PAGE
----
Table Tennis Official rules
Play begins by playing for serve. The ball is bounced off one players side of the table, off the wall, off the opposing players side of the table. The opposing player should then strike the ball so that it bounces straight off the wall and back onto the serving players side of the table. The server continues and strikes the ball again directly off the wall onto the opponents side of the table, after this point the point can be won.
Winning the point
A point is won when the ball does not complete the required sequence of bouncing off the wall and the opponents side of the table. Once this process is completed the turn passes to the opponent. Whomever turn it is upon a point not being completed, either by the ball striking the floor, the table on the wrong side of the net or in the wrong order will lose the point. A turn is not completed if the ball falls down the crack, and the player that played the stroke will lose the point.
To serve a player should play the ball off their own side of the table, followed by the wall, followed by the opponents side of the table. Play then continues as normal. The point can be won directly off the serve if the ball is not returned. If the ball touches the net but still completes the required bounces in order a let is called and the serve is replayed. If the required order of bounces is not completed the point is lost by the server.
A player can only score on his own serve, if a player wins the point against the serve they will then take the serve but not score a point. The server is always the player who won the previous point. Games are played as the first to eleven, but in order to win a player must win by 2 points or more, if this is not the case on reaching 11 points, play will continue until one player has a two point lead, this player is the winner of the game. When one player reaches 6 points players should swap sides and continues play, unless an agreement is reached beforehand to remain on the same side throughout the game.
If a player steps on the floor over the imaginary line extending from the net, a foul is called and the offending player loses the point. If a player interferes with another players shot by reaching over the imaginary line a foul is also called.
There are several variations on the official rules that are frequently played, major examples of these include;
Matches are played as first to 5, a format often used to complete mini tournaments where lots of matches need to be played.
The Old Rules
A term relating to the origins of the game when rules were less defined. In this version of the game, a point is not over until the ball strikes the floor, comes to a complete halt or hits a players racket twice without hitting anything else. This allows players to make multiple hits and allows for longer and more complex rallies, which may feature playing the ball off other obstacles. When playing these rules a judgmental element is included for poor sportsmanship. If a player en devours to play repeated shots in order to set up winning shot, such as repeated hits off the wall whilst positioning themselves in a place to slam the ball in an unreturnable manner, then poor sportsmanship is called and this player forfeits the point.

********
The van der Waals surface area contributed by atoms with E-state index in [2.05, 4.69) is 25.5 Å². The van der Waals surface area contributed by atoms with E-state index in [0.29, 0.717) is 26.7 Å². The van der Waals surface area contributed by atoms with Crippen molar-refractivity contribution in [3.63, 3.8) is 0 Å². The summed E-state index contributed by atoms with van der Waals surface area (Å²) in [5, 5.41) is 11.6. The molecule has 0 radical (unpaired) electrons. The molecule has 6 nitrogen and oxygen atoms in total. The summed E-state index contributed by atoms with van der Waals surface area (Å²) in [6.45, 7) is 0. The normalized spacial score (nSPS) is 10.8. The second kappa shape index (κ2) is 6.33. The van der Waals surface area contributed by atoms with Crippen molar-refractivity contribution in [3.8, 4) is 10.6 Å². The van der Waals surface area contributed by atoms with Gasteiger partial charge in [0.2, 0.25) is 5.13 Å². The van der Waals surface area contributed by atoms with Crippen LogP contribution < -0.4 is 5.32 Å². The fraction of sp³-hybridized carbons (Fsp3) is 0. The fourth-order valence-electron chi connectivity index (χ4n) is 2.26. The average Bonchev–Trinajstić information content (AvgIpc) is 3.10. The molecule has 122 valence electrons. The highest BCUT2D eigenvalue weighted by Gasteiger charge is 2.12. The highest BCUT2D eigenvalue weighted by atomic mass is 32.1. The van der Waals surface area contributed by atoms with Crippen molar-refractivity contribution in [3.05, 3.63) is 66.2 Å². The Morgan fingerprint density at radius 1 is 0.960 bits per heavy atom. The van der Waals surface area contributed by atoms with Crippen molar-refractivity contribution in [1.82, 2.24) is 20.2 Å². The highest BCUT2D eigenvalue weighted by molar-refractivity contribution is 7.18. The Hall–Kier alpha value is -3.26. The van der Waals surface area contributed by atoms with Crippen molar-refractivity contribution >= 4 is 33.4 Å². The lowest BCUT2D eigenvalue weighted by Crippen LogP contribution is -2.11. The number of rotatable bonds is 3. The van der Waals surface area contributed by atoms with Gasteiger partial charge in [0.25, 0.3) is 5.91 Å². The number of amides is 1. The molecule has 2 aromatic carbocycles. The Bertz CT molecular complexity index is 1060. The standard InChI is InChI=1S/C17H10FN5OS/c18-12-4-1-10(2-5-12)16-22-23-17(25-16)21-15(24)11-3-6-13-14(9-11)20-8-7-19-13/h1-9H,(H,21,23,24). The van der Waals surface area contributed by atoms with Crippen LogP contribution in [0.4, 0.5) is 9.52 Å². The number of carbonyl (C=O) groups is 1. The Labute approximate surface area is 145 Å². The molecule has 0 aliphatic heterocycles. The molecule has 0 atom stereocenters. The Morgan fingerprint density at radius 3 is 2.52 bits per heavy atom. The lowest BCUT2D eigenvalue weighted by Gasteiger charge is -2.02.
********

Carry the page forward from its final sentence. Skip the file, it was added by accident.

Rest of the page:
Due to the nature of courts being dependent on available conditions, and funding problems preventing any official table squash courts to be purpose built, there are often different features around the court that may influence play. The rules regarding these features should be agreed before commencing play. For example there may be additional walls around the table or a roof in position, typically these surfaces can be played off without a point ending as long as the correct sequence of playing off the scoring wall (the wall perpendicular to the net than the table is placed against) and the opponents side of the net is completed also. If the scoring wall has obstacles on it decision should be made before commencing play whether striking these should constitute a foul. Under official rules all attempts to minimize such obstacles should be made but striking them should not constitute a foul.
Non regulation tables
The game can be played on any available rectangular table on which a net may be affixed, gameplay can be altered by using different size tables which alter the available space in which to hit the ball.
The game was founded and the rules created by the International Table Squash Association (ITSA) whom continue to develop the game and create tournaments as well as recognize and ratify non ITSA organised tournaments.
The ITSA World Table Squash Championships are held every 4 years. The format of the championship is a round robin league with matches held between all participants, with the top 4 going on to the playoffs to contest the ITSA Cup. The inaugural championship was held in 2010 in Leeds.
- 2014 - World Champion : Dan Brennan
- 2010 - World Champion : Mark Summers